Thursday, November 21, 2019

Disney+

It has taken me a while to parse through all that is available on the Disney streaming service, but after parsing out the 80 to 90% that is junk, what is left is a big disappointment. It is true that the service offers everything related to Star Wars, Marvel and Disney, but almost everything worth seeing is something that I have seen already. I am left with a literal handful of good movies that I have not yet seen, plus a handful of good movies that I have seen but might want to see again, and a handful of borderline films that I might give a chance just because there is nothing else.

Having signed up for the promotion where I paid in advance for three years at just $4 per month, it is questionable as to if I am going to get my money's worth. Maybe new content will come along, for example, I know that there are going to be some new Star Wars series, but I expected this to be more like the Netflix streaming service, and not just a massive collection of every bad movie and bad TV show Disney has ever made.

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Best wishes,
John Coffey

Wednesday, November 13, 2019

Disney+ streaming service



So let's talk for a minute about the Disney+ streaming service. They claimed that they would have a ton of content, like 500 movies available at launch, for $7 per month. This seems like a price deliberately designed to bury Netflix, which is the world's most popular streaming service.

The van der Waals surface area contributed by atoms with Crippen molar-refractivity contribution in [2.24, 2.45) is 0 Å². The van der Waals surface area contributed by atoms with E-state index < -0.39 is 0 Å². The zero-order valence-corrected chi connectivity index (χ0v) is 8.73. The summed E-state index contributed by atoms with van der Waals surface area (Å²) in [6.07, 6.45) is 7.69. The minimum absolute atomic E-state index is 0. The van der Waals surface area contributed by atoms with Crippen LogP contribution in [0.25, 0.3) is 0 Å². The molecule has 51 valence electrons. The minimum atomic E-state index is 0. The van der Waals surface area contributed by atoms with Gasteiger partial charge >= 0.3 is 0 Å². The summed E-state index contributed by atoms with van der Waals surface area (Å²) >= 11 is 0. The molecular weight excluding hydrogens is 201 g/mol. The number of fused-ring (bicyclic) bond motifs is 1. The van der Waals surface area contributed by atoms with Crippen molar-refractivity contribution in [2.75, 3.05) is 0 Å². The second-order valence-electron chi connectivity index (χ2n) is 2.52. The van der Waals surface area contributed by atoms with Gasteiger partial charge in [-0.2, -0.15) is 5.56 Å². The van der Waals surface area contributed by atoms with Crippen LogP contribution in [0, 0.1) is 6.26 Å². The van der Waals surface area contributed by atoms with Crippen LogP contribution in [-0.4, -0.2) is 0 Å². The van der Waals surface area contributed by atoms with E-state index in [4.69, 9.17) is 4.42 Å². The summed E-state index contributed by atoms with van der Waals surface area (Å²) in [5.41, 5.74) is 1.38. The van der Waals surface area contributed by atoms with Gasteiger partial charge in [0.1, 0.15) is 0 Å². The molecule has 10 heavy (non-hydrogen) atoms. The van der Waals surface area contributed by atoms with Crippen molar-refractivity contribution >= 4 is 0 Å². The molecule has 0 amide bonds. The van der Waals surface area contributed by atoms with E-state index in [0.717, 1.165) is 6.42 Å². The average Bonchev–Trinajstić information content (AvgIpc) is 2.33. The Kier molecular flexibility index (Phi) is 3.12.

I took the promotion they offered a couple of months ago, where if you pay for three years, it is only $4 per month. I'm glad I did, because I counted 580 movies, and 90% of them are junk. Disney has everything they have ever done on here, like "The Computer Who Wore Tennis Shoes" from the 1960s, and "20 Thousand Leagues Under the Sea" from the 1950s. (I'm told that this movie might actually be good, but I remember seeing it when I was 10 years old.)

However, through the sheer mass of titles, there is still plenty of stuff worth watching. The remaining 10% contains some of the best stuff from Disney, Marvel, and Fox, although I have already seen many of these titles. It is diamonds in the rough. Just like on Netflix, I'll be spending much time figuring out what to watch.



The Mandalorian on the Disney streaming service is good. I found myself thinking that it is just a routine western, but it is really a great mix of western and sci-fi. It is not a perfect sci-fi show, but it feels like a perfect western with plenty of sci-fi thrown in.